Day 7, March 5. Back to Chiang Mai, and home.

They bolted off like a couple of Tour de France riders pumped up to the gills with EPO the moment we rode past the welcome arch at the edge of town … and I was left all alone to amble along at my own pace.

So much for pre-ride agreements.

As for me, my pistons needed a longer warm-up period, but it was alright, I was enjoying the ride in the cool of the morning to care about chasing them. Traffic was sparse save for a few students scootering their way to school.

I would not see Shang until Soppong..he was that far ahead. As for Mo, I caught up to him just after he stopped to shoot some pics at the intersection that marked the start of the long climb to the peak, 20km from MHS. Without panniers, and knowing that it was really the last ride of the trip, I decided I might as well have some fun.

I overhauled Mo soon enough and after that, we never saw each other again except during a brief downhill section when he caught up to me. The next time I saw him would be at Soppong.

I met Mo here, and decided to play Tour de France in the mountains 🙂

It seemed to me riding this section in reverse is a lot harder, as the climbs were longer. I’d also learned one very important lesson doing this climb — never switch off your climbing mode even after cresting the peak.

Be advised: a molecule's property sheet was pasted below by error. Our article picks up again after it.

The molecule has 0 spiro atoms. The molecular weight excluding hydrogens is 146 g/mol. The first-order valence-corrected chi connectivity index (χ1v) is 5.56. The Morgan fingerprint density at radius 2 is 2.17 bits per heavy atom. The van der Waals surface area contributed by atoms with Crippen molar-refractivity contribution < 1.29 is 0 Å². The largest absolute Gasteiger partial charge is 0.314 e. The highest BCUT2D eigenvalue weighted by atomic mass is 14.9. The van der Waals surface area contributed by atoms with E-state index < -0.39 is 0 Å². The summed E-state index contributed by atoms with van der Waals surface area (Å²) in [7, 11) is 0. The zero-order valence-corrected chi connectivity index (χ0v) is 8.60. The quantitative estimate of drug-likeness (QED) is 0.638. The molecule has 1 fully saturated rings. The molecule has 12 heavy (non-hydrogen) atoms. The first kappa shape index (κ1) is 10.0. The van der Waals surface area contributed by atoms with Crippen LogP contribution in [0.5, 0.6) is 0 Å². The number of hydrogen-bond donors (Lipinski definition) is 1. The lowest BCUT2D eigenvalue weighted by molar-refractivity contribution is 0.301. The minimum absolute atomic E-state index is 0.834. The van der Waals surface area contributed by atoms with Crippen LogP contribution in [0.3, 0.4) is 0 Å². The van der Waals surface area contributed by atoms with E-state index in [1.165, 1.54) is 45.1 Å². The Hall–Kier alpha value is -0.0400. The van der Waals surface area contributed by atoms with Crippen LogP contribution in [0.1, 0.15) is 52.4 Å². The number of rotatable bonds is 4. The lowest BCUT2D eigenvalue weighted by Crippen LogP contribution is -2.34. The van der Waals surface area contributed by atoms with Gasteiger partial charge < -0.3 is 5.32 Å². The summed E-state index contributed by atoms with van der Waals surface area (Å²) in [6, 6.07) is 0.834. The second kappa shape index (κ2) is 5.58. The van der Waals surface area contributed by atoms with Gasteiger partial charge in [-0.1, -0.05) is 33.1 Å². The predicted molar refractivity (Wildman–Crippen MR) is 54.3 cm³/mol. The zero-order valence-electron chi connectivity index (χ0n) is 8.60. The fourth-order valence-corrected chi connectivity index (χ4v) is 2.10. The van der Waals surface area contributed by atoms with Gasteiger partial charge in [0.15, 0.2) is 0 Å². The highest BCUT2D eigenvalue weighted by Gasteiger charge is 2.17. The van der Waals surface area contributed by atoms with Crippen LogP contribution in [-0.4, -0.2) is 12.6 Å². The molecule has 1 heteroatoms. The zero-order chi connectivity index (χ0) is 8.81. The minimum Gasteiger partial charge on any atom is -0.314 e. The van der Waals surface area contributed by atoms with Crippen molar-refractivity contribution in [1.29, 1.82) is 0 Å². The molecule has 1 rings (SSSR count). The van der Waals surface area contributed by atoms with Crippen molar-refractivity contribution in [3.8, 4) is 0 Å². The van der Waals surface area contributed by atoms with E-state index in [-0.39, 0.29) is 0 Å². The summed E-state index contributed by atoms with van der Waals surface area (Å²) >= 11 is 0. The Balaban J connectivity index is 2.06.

I did, and I paid for it.

3km of dizzying downhill later, it started to climb again, not steep but just enough to remind you of the lactic still buzzing in your tired quads. This would go on for about 2 km where it would then tease you with a teeny downhill, which added to the torture of another 2 km of steep climb.

It was not a pretty sight (and sound), as I rode and cursed and swore loudly.

In all, it took me 4 hrs and 39 min of non-stop riding to cover the hilly 64kms. Shang had already checked in to Soppong River Inn’s coffee shack by the roadside by then and was already enjoying his iced-coffee long before I arrived. Mo ambled in later, about 25 mins after I arrived.

I was also the beneficiary of the trip's 2nd puncture -- amazingly, just 10m from Soppong River Inn where the guys and the pickup were waiting. And I wasn't even pedalling ... just coasting to a slow stop when I felt the front going mushy on me. I could only offer a prayer of thanks ... 🙂

Cooling down with iced coffee

After some food washed down with the most delicious iced-coffee ever, we rearranged all 5 bikes, including 5 pairs of panniers, helmets and handlebar bags. It was a tight squeeze but we managed to get it all in. I wondered if Robot’s bike would have made it 6 if he had been around…. probably not, and just as well. Even 5 was too many, especially with the likes of Mo and Shang.  In the end, 4 luckless backseat passengers had to execute contortionist-like positions just to fit in. Shang being born with longer than normal legs, of course, claimed the front seat.